In defence of the prehistoric

Needless death: Rhinos are hunted for horns that have no medical or intrinsic value
Needless death: Rhinos are hunted for horns that have no medical or intrinsic value

History is littered with extinctions where human neglect, recklessness or ignorance resulted in the complete erasure of a species. For three decades in Botswana, specially trained armed forces, wildlife officers and conservationists have been holding hands as a human shield around the handful of rhinos still in the wild. Staff Writer, MBONGENI MGUNI reports on a week in which the country’s success in this regard was revealed as globally phenomenal.

Tshekedi Khama, the minister of environment, wildlife and tourism, is aware that the country’s three-decade long fight against rhino poachers carries a historical significance he has to shoulder.

“We owe it to our future generations for them to be able to see what rhinos looked like and not just imagine them as prehistoric beasts.”

This visionary tenet has underwritten government efforts to preserve rhino species in the last 30 or so years, as numbers of the ecologically sensitive, but high value target animals have drastically declined.

According to a brief compiled by national rhino coordinator, Martin “Map” Ives, Botswana used to boast both black and white rhinos at one point in its history, although the former were in lower numbers than the latter.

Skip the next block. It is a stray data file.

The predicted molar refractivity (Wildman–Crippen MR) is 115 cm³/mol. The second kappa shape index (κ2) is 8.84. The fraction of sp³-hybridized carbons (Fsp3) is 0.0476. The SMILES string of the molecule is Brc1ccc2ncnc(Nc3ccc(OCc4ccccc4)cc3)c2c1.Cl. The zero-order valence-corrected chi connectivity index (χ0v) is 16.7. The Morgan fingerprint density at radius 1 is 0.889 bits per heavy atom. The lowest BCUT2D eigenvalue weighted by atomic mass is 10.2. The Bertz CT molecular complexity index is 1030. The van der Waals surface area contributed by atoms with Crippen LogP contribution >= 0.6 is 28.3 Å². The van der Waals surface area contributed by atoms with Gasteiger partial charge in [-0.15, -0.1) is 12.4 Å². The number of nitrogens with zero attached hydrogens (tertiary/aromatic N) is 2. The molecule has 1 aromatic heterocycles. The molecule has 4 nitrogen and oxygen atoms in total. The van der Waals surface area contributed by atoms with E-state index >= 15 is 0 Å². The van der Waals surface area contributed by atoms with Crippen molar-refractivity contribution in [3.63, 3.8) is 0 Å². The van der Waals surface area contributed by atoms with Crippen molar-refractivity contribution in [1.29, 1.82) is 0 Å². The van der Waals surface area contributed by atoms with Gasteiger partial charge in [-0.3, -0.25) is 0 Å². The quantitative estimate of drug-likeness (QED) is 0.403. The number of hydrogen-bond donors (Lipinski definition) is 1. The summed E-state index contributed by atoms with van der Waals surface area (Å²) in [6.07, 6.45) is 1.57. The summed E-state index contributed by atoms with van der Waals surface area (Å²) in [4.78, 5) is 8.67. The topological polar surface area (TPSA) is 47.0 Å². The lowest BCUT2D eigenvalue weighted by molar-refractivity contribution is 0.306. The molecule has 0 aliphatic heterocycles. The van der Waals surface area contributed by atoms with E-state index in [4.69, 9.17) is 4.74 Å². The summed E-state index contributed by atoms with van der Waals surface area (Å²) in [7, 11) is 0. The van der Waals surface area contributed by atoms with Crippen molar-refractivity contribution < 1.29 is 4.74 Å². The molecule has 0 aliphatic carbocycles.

Unrestricted trophy hunting in the early 20th century and the emergency of poaching syndicates in the 21st slashed numbers of the beasts and in 1992, black rhinos were regarded as extinct in Botswana.

Ives’ research, however, shows even before this – at the end of the 19th century in fact – white rhinos were “probably extinct,” the victims of rampant hunting by trigger-happy adventurers of the day. Where their contemporaries hunted out of a sense of adventure in the 19th and 20th centuries, the rhino’s enemy of the 21st century is a more commercially minded hunter, driven by a profit motive. In Asia, rhino horns are viewed as miracle drugs for all forms of ailments, including cancer, and centuries of beliefs have ensured that demand remains high in countries such as China and Vietnam.

Experts say thanks to the growing middle class in China, which is eager to show off its wealth, the price of the rhino horn today is worth more per kilogramme than gold or cocaine! Taking advantage of the massive surveillance required for the large swathes of savannah these beasts call home, poachers snare, shoot and hack away to feed the syndicates operating in western and eastern Africa as routes to Asia. According to Ives, white rhino numbers rose to 190 in 1984 thanks in part to translocation and breeding programmes in association with South Africa. By 1992, poachers had cut the number of white rhino to just 27 and black rhino to extinct.

“The Botswana Defence Force was given a tough mandate to end commercial poaching, and the remaining white rhinos were captured and translocated to small, secure sanctuaries elsewhere in Botswana,” Ives says, citing other researchers. The BDF joined the Department of Wildlife and National Parks and other law enforcement officers in weighing into the effort to ring-fence white rhinos, their black counterparts only existing as a handful of animals regionally translocated into specific sanctuaries.

The Department’s efforts are particularly close to heart for Khama.

“They were the first department to fight and it is not fair that other departments have been allowed to surpass them.

“They have not been capacitated enough,” he says.

The armed response, including the now world famous “shoot to kill” policy on weaponised poachers tackled the illegal hunting of rhinos, while the end of trophy hunting, also called time on the centuries old “adventurism”.